This historic book may have numerous typos and missing text. Purchasers can download a free scanned copy of the original book (without typos) from the publisher. Not indexed. Not illustrated. 1904 Excerpt: ...until 4 or 5 in the afternoon, but some of them like it; they look to having the day off, and they have the evening off after S o'clock at night. I believe some of our men would prefer to kee...
Paperback: 484 pages
Publisher: RareBooksClub.com (May 20, 2012)
Product Dimensions: 7.4 x 1 x 9.7 inches
Format: PDF ePub fb2 djvu book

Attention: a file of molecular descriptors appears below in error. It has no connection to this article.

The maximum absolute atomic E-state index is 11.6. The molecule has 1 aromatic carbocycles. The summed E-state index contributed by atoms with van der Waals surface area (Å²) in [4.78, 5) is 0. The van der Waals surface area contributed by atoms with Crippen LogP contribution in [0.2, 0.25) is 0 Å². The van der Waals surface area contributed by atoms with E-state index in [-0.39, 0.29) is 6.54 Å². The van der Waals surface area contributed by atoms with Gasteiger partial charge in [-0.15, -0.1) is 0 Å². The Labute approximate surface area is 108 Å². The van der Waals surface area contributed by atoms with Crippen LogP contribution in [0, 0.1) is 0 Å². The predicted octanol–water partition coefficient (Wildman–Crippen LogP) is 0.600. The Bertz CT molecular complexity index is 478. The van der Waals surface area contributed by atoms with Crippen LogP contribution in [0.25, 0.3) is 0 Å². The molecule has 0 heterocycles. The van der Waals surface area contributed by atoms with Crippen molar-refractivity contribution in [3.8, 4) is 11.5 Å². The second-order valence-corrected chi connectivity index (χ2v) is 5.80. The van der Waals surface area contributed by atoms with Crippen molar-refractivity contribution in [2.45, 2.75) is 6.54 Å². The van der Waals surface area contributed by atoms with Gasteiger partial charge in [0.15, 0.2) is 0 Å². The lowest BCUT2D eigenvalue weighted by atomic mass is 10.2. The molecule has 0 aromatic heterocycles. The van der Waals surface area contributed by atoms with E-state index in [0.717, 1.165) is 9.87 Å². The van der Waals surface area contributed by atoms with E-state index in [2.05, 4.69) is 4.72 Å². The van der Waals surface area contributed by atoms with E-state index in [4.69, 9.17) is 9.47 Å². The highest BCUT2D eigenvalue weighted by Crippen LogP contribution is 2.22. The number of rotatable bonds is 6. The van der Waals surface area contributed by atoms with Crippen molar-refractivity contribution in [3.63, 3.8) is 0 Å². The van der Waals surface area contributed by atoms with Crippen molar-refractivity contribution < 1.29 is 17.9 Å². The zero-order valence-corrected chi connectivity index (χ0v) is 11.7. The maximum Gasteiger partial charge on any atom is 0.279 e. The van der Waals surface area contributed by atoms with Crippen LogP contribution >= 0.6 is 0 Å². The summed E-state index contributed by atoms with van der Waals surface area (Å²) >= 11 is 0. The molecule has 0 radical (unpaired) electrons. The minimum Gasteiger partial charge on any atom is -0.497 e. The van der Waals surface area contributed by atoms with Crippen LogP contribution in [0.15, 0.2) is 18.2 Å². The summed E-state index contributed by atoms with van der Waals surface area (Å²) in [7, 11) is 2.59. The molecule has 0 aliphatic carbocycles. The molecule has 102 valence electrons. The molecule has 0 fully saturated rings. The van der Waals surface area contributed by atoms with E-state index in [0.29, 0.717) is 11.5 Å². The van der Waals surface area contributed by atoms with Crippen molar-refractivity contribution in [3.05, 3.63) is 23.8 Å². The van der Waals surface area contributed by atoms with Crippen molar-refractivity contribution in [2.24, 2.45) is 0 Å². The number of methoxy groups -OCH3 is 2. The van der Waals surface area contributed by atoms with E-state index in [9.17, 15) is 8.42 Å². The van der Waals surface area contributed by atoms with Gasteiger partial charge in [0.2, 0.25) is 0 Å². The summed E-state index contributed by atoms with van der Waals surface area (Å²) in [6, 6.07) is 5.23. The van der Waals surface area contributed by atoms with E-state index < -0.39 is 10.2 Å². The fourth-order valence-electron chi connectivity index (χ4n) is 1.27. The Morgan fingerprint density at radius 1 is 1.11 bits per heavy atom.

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routes than to go on a regular route. We have tried to arrange the duties in a simple way, it suits the men, it suits us, and I believe it is as good a system of arranging the men's duties as there is in the country. (Hear, hear.i The President said he was sure they had had a very interesting discussion and it was quite unnecessary for him to add anything to it. Mr. Hamilton-, in replying on the debate, said he was delighted to find such an interest taken in the paper He did not realise until lie began to write it what a difficult and complex question the subject was. It seemed to him as if he had been writing round about the subject and never got near to the heart of it. Hut the position was this, that when he was dealing with this matter a few months ago their men had been in the habit of practically working all their days continuously from the first car in the morning. That, of course, was a violation of the first principle of tramway undertakings, which was that they must have their car in the shed when it was not wanted and out when it was wanted. Well, they had to make a change. Speaker after speaker had said it was impossible to have part day cars and continuous duties. Thev were face to face with the necessity for a change. He had said over and over again in the paper that different conditions or different cities seemed to want different systems. He quite recognised there were many advantages to be got from allowing a man to go home to his meals; perhaps he got better prepared food and increased domestic felicity. (Laughter.) Hut the difficulty was to...